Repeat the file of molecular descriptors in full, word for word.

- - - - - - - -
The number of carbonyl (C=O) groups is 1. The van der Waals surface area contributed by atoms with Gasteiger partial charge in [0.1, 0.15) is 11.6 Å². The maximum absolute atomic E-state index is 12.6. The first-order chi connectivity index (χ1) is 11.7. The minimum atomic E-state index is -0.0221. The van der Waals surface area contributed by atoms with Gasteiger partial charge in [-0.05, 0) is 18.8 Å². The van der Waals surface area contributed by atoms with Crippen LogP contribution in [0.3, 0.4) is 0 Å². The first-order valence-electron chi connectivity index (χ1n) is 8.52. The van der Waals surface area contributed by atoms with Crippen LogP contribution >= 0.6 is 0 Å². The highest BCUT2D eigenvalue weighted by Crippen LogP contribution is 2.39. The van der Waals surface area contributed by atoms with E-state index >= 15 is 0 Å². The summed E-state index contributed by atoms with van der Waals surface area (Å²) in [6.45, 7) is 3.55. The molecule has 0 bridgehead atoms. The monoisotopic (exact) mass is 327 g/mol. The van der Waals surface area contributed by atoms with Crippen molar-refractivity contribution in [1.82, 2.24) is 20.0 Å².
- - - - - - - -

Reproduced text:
The number of carbonyl (C=O) groups is 1. The van der Waals surface area contributed by atoms with Gasteiger partial charge in [0.1, 0.15) is 11.6 Å². The maximum absolute atomic E-state index is 12.6. The first-order chi connectivity index (χ1) is 11.7. The minimum atomic E-state index is -0.0221. The van der Waals surface area contributed by atoms with Gasteiger partial charge in [-0.05, 0) is 18.8 Å². The van der Waals surface area contributed by atoms with Crippen LogP contribution in [0.3, 0.4) is 0 Å². The first-order valence-electron chi connectivity index (χ1n) is 8.52. The van der Waals surface area contributed by atoms with Crippen LogP contribution >= 0.6 is 0 Å². The highest BCUT2D eigenvalue weighted by Crippen LogP contribution is 2.39. The van der Waals surface area contributed by atoms with E-state index >= 15 is 0 Å². The summed E-state index contributed by atoms with van der Waals surface area (Å²) in [6.45, 7) is 3.55. The molecule has 0 bridgehead atoms. The monoisotopic (exact) mass is 327 g/mol. The van der Waals surface area contributed by atoms with Crippen molar-refractivity contribution in [1.82, 2.24) is 20.0 Å².